A good professional email communicates information clearly and completely. Language and tone are very important in email writing in English, especially when we write to someone we do not personally know. Luckily, there are words and phrases that you can use to ensure that your email sounds professional regardless of the receiver.
This resource covers every aspect of professional email writing:
You will also find some sample emails at the end of this resource. You can use these as templates for your own emails.
Strong email skills are essential for work, school, and daily life. In an office job, team communication software and messaging apps are often used for informal communication, but email is the preferred method for clear, formal communication. The purpose of this resource is to teach you essential email skills, so you can communicate more effectively and feel more confident the next time you apply for a job, email your boss, or respond to a client, customer, or colleague.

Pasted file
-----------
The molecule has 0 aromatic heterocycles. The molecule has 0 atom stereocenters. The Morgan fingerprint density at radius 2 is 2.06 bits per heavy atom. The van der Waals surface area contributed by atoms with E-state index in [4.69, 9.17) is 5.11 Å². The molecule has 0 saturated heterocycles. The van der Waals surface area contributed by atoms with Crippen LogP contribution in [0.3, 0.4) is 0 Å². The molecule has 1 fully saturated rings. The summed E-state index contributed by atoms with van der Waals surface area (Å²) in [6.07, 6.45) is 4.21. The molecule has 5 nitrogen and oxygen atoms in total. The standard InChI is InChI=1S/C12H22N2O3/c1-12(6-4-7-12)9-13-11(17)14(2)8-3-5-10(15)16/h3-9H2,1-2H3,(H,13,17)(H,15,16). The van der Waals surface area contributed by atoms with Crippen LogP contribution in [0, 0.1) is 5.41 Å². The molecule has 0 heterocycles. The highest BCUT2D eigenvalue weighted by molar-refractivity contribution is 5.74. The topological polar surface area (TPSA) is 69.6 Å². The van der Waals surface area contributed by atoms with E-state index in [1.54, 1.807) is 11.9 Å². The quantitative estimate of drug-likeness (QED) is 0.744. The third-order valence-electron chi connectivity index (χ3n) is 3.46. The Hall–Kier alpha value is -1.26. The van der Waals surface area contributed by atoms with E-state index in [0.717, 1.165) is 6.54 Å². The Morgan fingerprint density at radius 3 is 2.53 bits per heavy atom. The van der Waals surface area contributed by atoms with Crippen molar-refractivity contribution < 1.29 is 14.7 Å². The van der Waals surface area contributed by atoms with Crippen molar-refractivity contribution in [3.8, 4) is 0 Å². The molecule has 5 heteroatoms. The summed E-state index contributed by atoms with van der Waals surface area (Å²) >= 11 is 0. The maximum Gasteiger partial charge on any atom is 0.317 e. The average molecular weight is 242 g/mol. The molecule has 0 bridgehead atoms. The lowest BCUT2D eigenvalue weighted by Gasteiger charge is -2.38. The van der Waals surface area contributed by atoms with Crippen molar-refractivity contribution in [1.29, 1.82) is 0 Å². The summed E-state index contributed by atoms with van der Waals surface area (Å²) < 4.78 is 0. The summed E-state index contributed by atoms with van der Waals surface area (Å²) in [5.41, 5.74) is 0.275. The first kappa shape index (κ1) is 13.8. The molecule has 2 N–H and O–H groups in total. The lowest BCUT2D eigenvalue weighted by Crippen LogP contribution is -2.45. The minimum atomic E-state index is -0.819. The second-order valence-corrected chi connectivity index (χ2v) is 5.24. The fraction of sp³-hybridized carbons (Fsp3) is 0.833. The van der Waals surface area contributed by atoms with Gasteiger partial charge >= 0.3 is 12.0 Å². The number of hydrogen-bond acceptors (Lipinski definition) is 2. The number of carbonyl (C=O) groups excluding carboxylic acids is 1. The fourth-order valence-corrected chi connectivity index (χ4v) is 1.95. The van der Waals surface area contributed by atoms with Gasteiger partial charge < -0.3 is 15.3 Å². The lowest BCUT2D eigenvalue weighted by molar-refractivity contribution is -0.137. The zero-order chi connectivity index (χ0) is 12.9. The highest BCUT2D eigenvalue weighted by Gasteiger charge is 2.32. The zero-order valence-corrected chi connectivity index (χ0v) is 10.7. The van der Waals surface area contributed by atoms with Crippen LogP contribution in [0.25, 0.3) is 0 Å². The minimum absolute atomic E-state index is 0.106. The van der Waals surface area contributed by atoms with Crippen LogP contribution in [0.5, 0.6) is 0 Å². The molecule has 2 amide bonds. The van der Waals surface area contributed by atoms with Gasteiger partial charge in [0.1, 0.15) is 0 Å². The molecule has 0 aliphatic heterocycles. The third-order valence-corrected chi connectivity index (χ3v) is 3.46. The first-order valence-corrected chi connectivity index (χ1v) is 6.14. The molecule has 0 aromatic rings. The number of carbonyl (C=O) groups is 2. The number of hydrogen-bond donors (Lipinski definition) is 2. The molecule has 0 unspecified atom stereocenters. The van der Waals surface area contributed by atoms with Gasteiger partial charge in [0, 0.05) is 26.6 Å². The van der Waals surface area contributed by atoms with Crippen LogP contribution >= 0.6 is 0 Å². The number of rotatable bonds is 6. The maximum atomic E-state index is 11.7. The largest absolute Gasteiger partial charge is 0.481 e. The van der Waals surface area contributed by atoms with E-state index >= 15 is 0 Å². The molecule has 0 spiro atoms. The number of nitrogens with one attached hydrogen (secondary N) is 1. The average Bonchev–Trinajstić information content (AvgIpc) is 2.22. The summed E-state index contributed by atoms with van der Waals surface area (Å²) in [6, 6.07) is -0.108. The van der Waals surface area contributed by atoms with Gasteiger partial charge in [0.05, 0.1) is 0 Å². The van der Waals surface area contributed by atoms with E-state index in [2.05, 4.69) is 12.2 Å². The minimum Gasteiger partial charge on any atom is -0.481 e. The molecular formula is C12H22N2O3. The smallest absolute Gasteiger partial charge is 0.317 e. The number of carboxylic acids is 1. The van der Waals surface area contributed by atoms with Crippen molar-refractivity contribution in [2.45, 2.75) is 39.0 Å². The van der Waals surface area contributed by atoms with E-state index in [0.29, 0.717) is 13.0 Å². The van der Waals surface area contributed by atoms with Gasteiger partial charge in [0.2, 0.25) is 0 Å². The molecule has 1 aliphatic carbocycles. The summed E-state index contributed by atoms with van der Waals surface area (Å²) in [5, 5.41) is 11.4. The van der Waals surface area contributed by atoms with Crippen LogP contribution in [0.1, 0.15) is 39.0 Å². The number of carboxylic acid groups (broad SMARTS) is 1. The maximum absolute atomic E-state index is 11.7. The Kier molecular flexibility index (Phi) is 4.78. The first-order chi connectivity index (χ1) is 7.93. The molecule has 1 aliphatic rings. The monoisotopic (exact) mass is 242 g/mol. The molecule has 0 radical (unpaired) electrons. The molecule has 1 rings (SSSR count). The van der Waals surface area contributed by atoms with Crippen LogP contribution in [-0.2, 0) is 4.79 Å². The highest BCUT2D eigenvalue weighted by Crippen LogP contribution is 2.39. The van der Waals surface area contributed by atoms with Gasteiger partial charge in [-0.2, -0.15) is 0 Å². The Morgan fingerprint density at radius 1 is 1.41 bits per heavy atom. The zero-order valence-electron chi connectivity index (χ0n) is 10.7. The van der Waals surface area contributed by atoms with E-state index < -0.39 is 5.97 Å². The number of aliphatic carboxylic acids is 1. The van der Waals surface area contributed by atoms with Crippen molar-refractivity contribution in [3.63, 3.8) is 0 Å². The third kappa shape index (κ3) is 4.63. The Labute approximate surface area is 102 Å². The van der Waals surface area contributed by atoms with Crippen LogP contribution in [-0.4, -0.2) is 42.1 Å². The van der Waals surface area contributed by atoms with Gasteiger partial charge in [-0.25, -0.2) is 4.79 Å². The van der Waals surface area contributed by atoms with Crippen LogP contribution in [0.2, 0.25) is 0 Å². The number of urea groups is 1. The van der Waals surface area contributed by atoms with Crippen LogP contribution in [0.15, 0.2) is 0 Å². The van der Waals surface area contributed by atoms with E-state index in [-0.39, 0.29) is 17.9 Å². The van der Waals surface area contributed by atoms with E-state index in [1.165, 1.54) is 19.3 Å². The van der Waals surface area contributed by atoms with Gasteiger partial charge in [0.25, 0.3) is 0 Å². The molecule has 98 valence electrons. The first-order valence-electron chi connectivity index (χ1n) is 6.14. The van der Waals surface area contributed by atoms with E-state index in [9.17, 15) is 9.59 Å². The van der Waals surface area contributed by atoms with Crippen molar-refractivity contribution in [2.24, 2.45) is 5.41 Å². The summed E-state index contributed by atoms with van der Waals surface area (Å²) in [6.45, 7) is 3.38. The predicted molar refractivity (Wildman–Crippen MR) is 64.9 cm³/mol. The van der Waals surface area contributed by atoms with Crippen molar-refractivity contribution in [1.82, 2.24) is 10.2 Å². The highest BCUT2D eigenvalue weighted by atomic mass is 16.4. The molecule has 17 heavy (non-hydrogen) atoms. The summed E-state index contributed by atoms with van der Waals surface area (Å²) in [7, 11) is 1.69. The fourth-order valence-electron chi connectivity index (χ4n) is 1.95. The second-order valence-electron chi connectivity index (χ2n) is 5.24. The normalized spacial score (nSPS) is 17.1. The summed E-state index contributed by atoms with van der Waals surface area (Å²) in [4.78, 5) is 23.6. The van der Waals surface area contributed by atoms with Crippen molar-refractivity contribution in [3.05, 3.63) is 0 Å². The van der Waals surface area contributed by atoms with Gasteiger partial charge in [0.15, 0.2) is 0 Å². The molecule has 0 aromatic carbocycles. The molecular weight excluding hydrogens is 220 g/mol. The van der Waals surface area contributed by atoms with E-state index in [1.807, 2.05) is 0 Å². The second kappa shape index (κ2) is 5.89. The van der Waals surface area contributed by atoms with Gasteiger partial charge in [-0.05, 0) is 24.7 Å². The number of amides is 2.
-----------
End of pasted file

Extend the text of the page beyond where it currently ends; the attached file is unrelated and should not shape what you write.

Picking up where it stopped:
Good subject lines are clear and to the point. The best ones are usually 2 to 4 words, though this is not always possible. If you want people to view your complete subject line on a phone, try to make your subject 30 characters or fewer. For example, if you have a question about a product, “Product question” is a direct subject line. Here are some other scenarios and suggested subject lines:
Asking your boss for time off:
Applying for a job:
Introductory email (sent to potential partners, clients, customers, etc.):
Subsequent (or “follow-up”) email:
Information request (about a product, service, decision, etc.):
Asking for feedback:
There are levels of formality to email greetings. If you know the person’s name whom you are writing to, you can use one of the following greetings:
Slightly more informal greeting:
“Hi” has become more standard in recent times, and it is accepted as a standard greeting by most people, especially in the tech and media industries. However, if you have never met the person and would like to be safe, use “Dear,” “Hello,” or a time of day greeting instead.